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Technical Tuesday updates

/media/product_groups_pages/library/technical-tuesday---technicaljpg.jpgStandards require that any system not operated in hold-to-run mode must have accessible moving parts hazards protected either by limiting the exerted force or providing a non-contact presence detections system. A safe edge is one way of providing force limitation, the other equally viable method for some crush and impact hazards is inherent force limitation, where the drive unit can sense an obstruction and retract the moving leaf before crush or impact force becomes too high. Read TS 013-1 for further guidance.


/media/product_groups_pages/library/technical-tuesday---general-informationjpg.jpgDid you know, although force testing is mostly done at the main closing edge of hinged powered gates, safe force across the entire width of the gate has to be verified.  After all, the main edge of a hinged gate is actually the point of least torque.  EN 12453 states the following on this subject: “The following clauses describe the tests necessary at the closing edges, but where other hazards of [gates] are being protected by limitation of forces, the values specified in Annex A shall be verified at that hazard."  DHF training and TS 013 explain how to assess where crush hazards exist on a hinged gate and how to verify safe force at all crush and impact hazard areas.


/media/product_groups_pages/library/technical-tuesday---technicaljpg.jpgDid you know, if it is possible (not just probable) for a powered gate to contact a person, safe force must be effective wherever the gate could contact them.  This means that on a hinged gate, either the gate must be equipped with laser scanners on both sides, or that it must have effective force limitation at the main edge and across both lower edges.  Many hinged gates are capable of crushing body parts in the swept arc of movement, but only achieve safe force at the main edge; this is neither safe or compliant.  Force limited automatic gates must also have supplementary beams, but these are a secondary measure to improve probability, not the primary requirement to control the possibility of harm to people. Read TS 013-1 for further guidance.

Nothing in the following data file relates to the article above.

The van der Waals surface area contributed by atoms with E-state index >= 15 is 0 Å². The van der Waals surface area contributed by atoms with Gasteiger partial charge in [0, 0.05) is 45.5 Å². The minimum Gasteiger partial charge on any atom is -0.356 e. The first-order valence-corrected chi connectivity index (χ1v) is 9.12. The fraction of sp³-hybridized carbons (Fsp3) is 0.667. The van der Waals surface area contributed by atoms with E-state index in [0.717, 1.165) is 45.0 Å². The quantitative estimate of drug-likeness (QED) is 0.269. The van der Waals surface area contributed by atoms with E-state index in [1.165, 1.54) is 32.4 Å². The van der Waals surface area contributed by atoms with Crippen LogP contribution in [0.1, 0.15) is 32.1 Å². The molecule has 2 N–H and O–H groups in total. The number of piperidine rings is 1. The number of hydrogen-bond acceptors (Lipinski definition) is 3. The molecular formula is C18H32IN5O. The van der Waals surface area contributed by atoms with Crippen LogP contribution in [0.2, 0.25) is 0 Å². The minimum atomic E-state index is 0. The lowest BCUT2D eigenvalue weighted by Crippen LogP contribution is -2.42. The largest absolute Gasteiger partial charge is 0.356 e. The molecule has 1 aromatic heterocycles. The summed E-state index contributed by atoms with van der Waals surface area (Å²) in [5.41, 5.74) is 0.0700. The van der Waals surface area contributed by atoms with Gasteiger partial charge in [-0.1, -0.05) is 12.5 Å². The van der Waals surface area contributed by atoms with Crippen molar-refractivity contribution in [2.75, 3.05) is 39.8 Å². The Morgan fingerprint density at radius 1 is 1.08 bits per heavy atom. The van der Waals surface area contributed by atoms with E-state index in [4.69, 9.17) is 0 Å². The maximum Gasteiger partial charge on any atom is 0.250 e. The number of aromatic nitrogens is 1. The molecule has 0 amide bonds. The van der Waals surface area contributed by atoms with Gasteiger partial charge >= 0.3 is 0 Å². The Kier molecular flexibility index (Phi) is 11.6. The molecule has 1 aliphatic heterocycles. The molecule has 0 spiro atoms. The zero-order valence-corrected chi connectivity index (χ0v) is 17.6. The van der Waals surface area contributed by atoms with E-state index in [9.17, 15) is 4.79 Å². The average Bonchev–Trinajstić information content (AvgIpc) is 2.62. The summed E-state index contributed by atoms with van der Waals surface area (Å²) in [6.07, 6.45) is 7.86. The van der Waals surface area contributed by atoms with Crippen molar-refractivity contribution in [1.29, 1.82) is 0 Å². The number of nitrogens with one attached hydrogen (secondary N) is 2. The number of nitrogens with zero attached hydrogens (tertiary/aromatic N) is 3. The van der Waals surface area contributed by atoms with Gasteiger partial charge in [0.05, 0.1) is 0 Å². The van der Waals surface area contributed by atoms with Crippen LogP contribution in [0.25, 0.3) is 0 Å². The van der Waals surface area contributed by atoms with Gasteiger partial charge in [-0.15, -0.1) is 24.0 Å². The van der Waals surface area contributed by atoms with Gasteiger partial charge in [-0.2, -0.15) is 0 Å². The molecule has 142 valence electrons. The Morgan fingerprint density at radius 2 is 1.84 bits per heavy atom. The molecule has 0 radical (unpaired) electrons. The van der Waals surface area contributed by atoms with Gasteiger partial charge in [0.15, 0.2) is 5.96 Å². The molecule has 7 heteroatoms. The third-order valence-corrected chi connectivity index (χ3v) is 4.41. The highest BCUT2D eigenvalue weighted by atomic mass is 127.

/media/product_groups_pages/library/technical-tuesday---consumerjpg.jpgThe criminal laws affecting supply and maintenance are stringent. Any company who works on your gate must ensure that it is safe on completion:

  1. With the exception of private domestic owners, owners and managers of powered gates are legally obliged to keep them in a safe condition due to a range of criminal workplace and general health and safety legislation. All owners are subject to civil law requiring that injury and damage to property must be prevented.
  2. The UK Health and Safety at Work Act 1974, the Northern Ireland Health and Safety at Work Order 1979, and the Republic of Ireland Safety, Health, and Welfare at Work Act 2005 place a criminal responsibility on companies working on gate systems to ensure that unsafe systems are not left in service.


/media/product_groups_pages/library/technical-tuesday---technicaljpg.jpgPowered pedestrian gates are actually classified as automatic doors within the scope of EN 16005, rather than vehicle or goods entrance gates covered by EN 12453. Whilst it is not a finite legal requirement to use the appropriate standard, and equal or better level of safety must be achieved.  Given that EN 16005 requires the use of non-contact presence detection over force limitation in higher risk locations, when automating pedestrian gates, either non-contact presence detection or force limitation with a 150N maximum (rather than 400N allowed on vehicle gates) in combination with photo beams inside and out should be used. Read TS 013-1 for further guidance.


/media/product_groups_pages/library/technical-tuesday---consumerjpg.jpgAutomated gates are classed as machinery and as such, when they are installed, they must be provided with adequate safety to ensure that users and others who may be affected, like passers-by and visitors to your property, are not endangered. The laws affecting maintenance are quite stringent and any company who works on your gate must ensure that it is safe.  HSE has some useful information for domestic owners of automated gates, including your responsibilities:


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